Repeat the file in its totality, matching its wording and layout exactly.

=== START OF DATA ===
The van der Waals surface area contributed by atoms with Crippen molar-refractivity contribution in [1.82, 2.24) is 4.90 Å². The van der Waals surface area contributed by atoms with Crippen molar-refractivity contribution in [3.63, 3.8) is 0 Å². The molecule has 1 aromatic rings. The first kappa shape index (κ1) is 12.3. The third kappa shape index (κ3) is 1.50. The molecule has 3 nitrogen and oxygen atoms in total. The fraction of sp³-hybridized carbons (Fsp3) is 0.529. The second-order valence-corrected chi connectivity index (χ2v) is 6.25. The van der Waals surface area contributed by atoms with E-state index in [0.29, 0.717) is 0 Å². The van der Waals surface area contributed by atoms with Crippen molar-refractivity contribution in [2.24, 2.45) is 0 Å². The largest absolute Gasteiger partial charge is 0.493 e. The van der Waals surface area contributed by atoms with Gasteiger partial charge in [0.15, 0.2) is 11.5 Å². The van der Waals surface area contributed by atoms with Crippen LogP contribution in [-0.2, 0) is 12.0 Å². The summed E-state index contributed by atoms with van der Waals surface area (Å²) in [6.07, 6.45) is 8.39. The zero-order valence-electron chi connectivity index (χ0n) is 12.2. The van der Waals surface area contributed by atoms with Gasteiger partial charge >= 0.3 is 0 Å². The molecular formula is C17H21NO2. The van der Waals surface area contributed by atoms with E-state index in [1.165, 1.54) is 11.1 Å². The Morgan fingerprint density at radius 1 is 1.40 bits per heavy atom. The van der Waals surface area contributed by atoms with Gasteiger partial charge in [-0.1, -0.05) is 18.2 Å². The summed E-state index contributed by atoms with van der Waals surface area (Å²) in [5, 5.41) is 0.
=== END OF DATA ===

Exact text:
The van der Waals surface area contributed by atoms with Crippen molar-refractivity contribution in [1.82, 2.24) is 4.90 Å². The van der Waals surface area contributed by atoms with Crippen molar-refractivity contribution in [3.63, 3.8) is 0 Å². The molecule has 1 aromatic rings. The first kappa shape index (κ1) is 12.3. The third kappa shape index (κ3) is 1.50. The molecule has 3 nitrogen and oxygen atoms in total. The fraction of sp³-hybridized carbons (Fsp3) is 0.529. The second-order valence-corrected chi connectivity index (χ2v) is 6.25. The van der Waals surface area contributed by atoms with E-state index in [0.29, 0.717) is 0 Å². The van der Waals surface area contributed by atoms with Crippen molar-refractivity contribution in [2.24, 2.45) is 0 Å². The largest absolute Gasteiger partial charge is 0.493 e. The van der Waals surface area contributed by atoms with Gasteiger partial charge in [0.15, 0.2) is 11.5 Å². The van der Waals surface area contributed by atoms with Crippen LogP contribution in [-0.2, 0) is 12.0 Å². The summed E-state index contributed by atoms with van der Waals surface area (Å²) in [6.07, 6.45) is 8.39. The zero-order valence-electron chi connectivity index (χ0n) is 12.2. The van der Waals surface area contributed by atoms with Gasteiger partial charge >= 0.3 is 0 Å². The molecular formula is C17H21NO2. The van der Waals surface area contributed by atoms with E-state index in [1.165, 1.54) is 11.1 Å². The Morgan fingerprint density at radius 1 is 1.40 bits per heavy atom. The van der Waals surface area contributed by atoms with Gasteiger partial charge in [-0.1, -0.05) is 18.2 Å². The summed E-state index contributed by atoms with van der Waals surface area (Å²) in [5, 5.41) is 0.